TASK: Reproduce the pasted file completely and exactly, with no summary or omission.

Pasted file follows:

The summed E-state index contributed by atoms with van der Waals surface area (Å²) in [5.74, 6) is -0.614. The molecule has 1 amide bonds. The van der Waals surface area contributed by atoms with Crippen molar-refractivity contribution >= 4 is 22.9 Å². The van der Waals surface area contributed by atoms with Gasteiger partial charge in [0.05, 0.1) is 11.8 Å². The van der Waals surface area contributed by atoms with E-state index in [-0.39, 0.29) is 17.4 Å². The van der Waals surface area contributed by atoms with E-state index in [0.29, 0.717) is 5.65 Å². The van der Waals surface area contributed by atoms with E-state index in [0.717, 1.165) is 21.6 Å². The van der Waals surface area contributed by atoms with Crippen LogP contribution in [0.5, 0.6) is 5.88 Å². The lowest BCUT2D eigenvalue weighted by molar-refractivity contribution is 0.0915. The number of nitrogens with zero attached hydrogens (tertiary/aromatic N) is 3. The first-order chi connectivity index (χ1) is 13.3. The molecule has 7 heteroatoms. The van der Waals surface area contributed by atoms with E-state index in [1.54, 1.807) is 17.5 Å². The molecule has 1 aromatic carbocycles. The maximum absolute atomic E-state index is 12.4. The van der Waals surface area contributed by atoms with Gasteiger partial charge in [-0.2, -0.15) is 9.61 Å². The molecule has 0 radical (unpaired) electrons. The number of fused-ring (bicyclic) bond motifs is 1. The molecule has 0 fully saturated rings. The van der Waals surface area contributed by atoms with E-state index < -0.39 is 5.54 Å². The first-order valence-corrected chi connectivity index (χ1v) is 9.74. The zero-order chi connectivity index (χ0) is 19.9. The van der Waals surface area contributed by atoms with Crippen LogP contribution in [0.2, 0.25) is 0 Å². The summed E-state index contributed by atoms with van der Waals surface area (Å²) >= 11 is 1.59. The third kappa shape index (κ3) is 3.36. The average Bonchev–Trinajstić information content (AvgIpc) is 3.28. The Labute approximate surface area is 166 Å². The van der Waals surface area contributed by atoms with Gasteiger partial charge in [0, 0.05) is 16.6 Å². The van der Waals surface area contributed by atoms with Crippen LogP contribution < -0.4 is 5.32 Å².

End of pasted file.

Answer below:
The summed E-state index contributed by atoms with van der Waals surface area (Å²) in [5.74, 6) is -0.614. The molecule has 1 amide bonds. The van der Waals surface area contributed by atoms with Crippen molar-refractivity contribution >= 4 is 22.9 Å². The van der Waals surface area contributed by atoms with Gasteiger partial charge in [0.05, 0.1) is 11.8 Å². The van der Waals surface area contributed by atoms with E-state index in [-0.39, 0.29) is 17.4 Å². The van der Waals surface area contributed by atoms with E-state index in [0.29, 0.717) is 5.65 Å². The van der Waals surface area contributed by atoms with E-state index in [0.717, 1.165) is 21.6 Å². The van der Waals surface area contributed by atoms with Crippen LogP contribution in [0.5, 0.6) is 5.88 Å². The lowest BCUT2D eigenvalue weighted by molar-refractivity contribution is 0.0915. The number of nitrogens with zero attached hydrogens (tertiary/aromatic N) is 3. The first-order chi connectivity index (χ1) is 13.3. The molecule has 7 heteroatoms. The van der Waals surface area contributed by atoms with E-state index in [1.54, 1.807) is 17.5 Å². The molecule has 1 aromatic carbocycles. The maximum absolute atomic E-state index is 12.4. The van der Waals surface area contributed by atoms with Gasteiger partial charge in [-0.2, -0.15) is 9.61 Å². The molecule has 0 radical (unpaired) electrons. The number of fused-ring (bicyclic) bond motifs is 1. The molecule has 0 fully saturated rings. The van der Waals surface area contributed by atoms with E-state index < -0.39 is 5.54 Å². The first-order valence-corrected chi connectivity index (χ1v) is 9.74. The zero-order chi connectivity index (χ0) is 19.9. The van der Waals surface area contributed by atoms with Crippen LogP contribution in [0.2, 0.25) is 0 Å². The summed E-state index contributed by atoms with van der Waals surface area (Å²) >= 11 is 1.59. The third kappa shape index (κ3) is 3.36. The average Bonchev–Trinajstić information content (AvgIpc) is 3.28. The Labute approximate surface area is 166 Å². The van der Waals surface area contributed by atoms with Gasteiger partial charge in [0, 0.05) is 16.6 Å². The van der Waals surface area contributed by atoms with Crippen LogP contribution < -0.4 is 5.32 Å².